Sexually Transmitted Diseases

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Sexually Transmitted Diseases:
doi: 10.1097/01.olq.0000218869.52753.c7
Article

The Associations Between Pelvic Inflammatory Disease, Trichomonas vaginalis Infection, and Positive Herpes Simplex Virus Type 2 Serology

Cherpes, Thomas L. MD*‡; Wiesenfeld, Harold C. MD, CM*‡; Melan, Melissa A. PhD†; Kant, Jeffrey A. MD†; Cosentino, Lisa A. BS‡; Meyn, Leslie A. MS‡; Hillier, Sharon L. PhD*‡

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Abstract

Objective: Roles for Chlamydia trachomatis and Neisseria gonorrhoeae infections in pelvic inflammatory disease pathogenesis are well delineated; however, the etiologic contributions of herpes simplex virus type 2 (HSV-2) and Trichomonas vaginalis have been underexplored.

Goal: The goal of this study was to investigate the association between acute and plasma cell endometritis, fallopian tube obstruction, HSV-2 serology, and T. vaginalis infection.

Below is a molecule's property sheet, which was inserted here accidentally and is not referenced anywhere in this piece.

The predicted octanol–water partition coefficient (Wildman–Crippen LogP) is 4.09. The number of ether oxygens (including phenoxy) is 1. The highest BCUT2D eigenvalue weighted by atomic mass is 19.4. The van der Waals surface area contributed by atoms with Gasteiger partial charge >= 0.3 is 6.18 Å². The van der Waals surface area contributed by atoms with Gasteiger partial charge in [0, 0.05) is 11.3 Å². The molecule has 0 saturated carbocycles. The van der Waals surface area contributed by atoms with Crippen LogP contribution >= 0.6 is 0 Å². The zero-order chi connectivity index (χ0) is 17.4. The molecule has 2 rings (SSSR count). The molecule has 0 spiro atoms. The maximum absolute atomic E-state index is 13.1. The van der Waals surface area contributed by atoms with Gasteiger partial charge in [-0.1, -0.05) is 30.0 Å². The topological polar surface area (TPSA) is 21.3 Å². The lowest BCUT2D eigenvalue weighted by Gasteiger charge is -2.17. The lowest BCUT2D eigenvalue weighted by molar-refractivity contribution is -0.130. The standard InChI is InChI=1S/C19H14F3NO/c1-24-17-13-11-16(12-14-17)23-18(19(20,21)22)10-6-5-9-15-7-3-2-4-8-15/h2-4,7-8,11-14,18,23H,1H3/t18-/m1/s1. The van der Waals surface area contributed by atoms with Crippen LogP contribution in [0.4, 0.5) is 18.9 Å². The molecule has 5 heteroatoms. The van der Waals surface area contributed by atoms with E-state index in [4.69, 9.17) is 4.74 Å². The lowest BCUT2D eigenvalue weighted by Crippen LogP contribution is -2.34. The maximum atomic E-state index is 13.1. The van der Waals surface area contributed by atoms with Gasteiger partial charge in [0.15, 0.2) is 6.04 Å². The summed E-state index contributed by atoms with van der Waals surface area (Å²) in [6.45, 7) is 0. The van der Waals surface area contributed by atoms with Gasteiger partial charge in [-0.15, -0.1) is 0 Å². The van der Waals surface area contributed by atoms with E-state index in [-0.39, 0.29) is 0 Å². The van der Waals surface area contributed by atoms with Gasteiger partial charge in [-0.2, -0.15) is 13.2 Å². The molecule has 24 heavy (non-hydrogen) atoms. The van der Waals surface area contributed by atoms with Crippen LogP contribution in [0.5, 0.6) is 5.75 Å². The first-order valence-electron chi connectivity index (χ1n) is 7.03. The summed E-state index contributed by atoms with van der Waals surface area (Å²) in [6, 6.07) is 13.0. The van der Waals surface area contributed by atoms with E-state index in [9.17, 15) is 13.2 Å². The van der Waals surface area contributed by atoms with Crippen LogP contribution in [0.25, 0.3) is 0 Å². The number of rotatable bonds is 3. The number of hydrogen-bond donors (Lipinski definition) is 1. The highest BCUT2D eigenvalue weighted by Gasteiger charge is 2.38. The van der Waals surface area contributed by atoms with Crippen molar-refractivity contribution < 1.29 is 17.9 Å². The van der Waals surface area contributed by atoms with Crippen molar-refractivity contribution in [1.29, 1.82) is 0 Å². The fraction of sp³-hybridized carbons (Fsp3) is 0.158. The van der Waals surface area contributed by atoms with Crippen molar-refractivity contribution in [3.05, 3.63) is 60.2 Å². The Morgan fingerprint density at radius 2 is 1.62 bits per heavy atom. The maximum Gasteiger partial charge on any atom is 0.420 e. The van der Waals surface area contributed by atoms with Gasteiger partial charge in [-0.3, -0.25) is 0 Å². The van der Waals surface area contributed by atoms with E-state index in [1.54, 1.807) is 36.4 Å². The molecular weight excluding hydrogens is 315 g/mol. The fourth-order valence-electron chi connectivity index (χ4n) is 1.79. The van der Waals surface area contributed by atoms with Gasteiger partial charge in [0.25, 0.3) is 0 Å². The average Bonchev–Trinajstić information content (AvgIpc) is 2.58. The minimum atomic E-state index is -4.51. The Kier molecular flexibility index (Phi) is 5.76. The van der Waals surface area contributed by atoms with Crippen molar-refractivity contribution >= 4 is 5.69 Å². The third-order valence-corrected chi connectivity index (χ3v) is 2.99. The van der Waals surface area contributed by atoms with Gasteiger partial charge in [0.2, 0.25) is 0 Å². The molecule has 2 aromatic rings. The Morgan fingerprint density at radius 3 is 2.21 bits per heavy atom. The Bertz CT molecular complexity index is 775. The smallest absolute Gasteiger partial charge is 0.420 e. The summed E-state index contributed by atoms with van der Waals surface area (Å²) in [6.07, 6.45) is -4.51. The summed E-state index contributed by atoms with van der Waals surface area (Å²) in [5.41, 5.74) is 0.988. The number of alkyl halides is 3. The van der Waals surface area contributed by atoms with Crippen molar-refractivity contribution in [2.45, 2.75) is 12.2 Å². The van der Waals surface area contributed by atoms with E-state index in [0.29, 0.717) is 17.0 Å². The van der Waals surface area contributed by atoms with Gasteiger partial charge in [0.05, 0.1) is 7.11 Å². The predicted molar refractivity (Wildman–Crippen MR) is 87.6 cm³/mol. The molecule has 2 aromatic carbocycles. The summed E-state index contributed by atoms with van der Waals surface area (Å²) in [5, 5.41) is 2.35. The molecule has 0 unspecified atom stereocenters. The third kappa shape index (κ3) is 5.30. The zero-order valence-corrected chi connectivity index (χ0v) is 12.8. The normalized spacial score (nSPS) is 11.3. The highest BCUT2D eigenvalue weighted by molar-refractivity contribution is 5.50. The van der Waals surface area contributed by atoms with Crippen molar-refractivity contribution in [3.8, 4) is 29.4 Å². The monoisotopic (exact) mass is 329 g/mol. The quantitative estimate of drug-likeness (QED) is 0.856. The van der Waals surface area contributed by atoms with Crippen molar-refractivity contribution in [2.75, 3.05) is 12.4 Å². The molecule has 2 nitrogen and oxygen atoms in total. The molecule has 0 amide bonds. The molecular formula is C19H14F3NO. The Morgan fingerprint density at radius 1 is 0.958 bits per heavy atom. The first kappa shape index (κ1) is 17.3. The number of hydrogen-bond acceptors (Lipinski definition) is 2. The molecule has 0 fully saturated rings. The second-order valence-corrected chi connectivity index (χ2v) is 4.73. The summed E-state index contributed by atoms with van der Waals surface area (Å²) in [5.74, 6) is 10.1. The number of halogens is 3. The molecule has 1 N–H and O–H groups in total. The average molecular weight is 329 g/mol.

Study Design: The authors conducted a cross-sectional secondary analysis of 736 women at risk for bacterial sexually transmitted diseases that used endometrial biopsy data obtained at enrollment as well as hysterosalpingography results obtained 12 weeks after enrollment.

Results: Women diagnosed with T. vaginalis at enrollment were more likely to have histologic evidence of acute endometritis. Both plasma cell and acute endometritis were significantly more common among women with positive serology HSV-2; furthermore, women coinfected with HSV-2 and C. trachomatis, N. gonorrhoeae, T. vaginalis, or bacterial vaginosis were much more likely to be diagnosed with acute endometritis than were women infected with HSV-2 or one of these pathogens alone. Among women with available HSV-2 serology and hysterosalpingogram results, HSV-2 was the only genital tract pathogen infection associated with fallopian tube obstruction.

Conclusions: Our analyses demonstrate that T. vaginalis infection and positive HSV-2 serology are associated with endometritis. Further work will be needed to determine the specific roles these pathogens may play in pelvic inflammatory disease pathogenesis.

© Copyright 2006 American Sexually Transmitted Diseases Association

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